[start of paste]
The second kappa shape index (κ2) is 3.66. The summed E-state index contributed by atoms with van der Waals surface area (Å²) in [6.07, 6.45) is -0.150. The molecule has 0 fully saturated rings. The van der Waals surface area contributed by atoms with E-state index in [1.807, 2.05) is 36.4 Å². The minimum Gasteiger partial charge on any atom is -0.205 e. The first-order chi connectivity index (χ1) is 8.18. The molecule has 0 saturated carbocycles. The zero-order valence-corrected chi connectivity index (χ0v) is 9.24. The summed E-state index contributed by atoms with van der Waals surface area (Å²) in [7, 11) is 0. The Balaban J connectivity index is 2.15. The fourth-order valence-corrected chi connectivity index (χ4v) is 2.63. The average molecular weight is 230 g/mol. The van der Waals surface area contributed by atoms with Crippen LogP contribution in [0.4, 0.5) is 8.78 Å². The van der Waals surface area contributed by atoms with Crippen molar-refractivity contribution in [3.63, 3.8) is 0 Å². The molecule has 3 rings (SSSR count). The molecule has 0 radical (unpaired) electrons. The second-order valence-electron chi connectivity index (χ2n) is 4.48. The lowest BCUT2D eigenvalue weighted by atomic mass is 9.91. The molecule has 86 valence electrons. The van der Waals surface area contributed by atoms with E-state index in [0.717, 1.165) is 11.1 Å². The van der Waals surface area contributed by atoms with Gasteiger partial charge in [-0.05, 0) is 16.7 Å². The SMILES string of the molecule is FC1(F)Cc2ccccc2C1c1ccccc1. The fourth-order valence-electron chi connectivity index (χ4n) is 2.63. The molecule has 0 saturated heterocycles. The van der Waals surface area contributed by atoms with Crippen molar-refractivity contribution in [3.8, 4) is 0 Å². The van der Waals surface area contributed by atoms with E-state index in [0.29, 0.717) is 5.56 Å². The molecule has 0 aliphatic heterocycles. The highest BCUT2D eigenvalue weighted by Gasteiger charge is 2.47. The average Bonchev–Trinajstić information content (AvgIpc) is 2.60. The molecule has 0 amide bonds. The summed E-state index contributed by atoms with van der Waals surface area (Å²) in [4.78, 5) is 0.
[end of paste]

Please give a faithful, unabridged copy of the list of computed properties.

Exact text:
The second kappa shape index (κ2) is 3.66. The summed E-state index contributed by atoms with van der Waals surface area (Å²) in [6.07, 6.45) is -0.150. The molecule has 0 fully saturated rings. The van der Waals surface area contributed by atoms with E-state index in [1.807, 2.05) is 36.4 Å². The minimum Gasteiger partial charge on any atom is -0.205 e. The first-order chi connectivity index (χ1) is 8.18. The molecule has 0 saturated carbocycles. The zero-order valence-corrected chi connectivity index (χ0v) is 9.24. The summed E-state index contributed by atoms with van der Waals surface area (Å²) in [7, 11) is 0. The Balaban J connectivity index is 2.15. The fourth-order valence-corrected chi connectivity index (χ4v) is 2.63. The average molecular weight is 230 g/mol. The van der Waals surface area contributed by atoms with Crippen LogP contribution in [0.4, 0.5) is 8.78 Å². The van der Waals surface area contributed by atoms with Crippen molar-refractivity contribution in [3.63, 3.8) is 0 Å². The molecule has 3 rings (SSSR count). The molecule has 0 radical (unpaired) electrons. The second-order valence-electron chi connectivity index (χ2n) is 4.48. The lowest BCUT2D eigenvalue weighted by atomic mass is 9.91. The molecule has 86 valence electrons. The van der Waals surface area contributed by atoms with E-state index in [0.717, 1.165) is 11.1 Å². The van der Waals surface area contributed by atoms with Gasteiger partial charge in [-0.05, 0) is 16.7 Å². The SMILES string of the molecule is FC1(F)Cc2ccccc2C1c1ccccc1. The fourth-order valence-electron chi connectivity index (χ4n) is 2.63. The molecule has 0 saturated heterocycles. The van der Waals surface area contributed by atoms with Crippen molar-refractivity contribution in [3.8, 4) is 0 Å². The van der Waals surface area contributed by atoms with E-state index in [0.29, 0.717) is 5.56 Å². The molecule has 0 aliphatic heterocycles. The highest BCUT2D eigenvalue weighted by Gasteiger charge is 2.47. The average Bonchev–Trinajstić information content (AvgIpc) is 2.60. The molecule has 0 amide bonds. The summed E-state index contributed by atoms with van der Waals surface area (Å²) in [4.78, 5) is 0.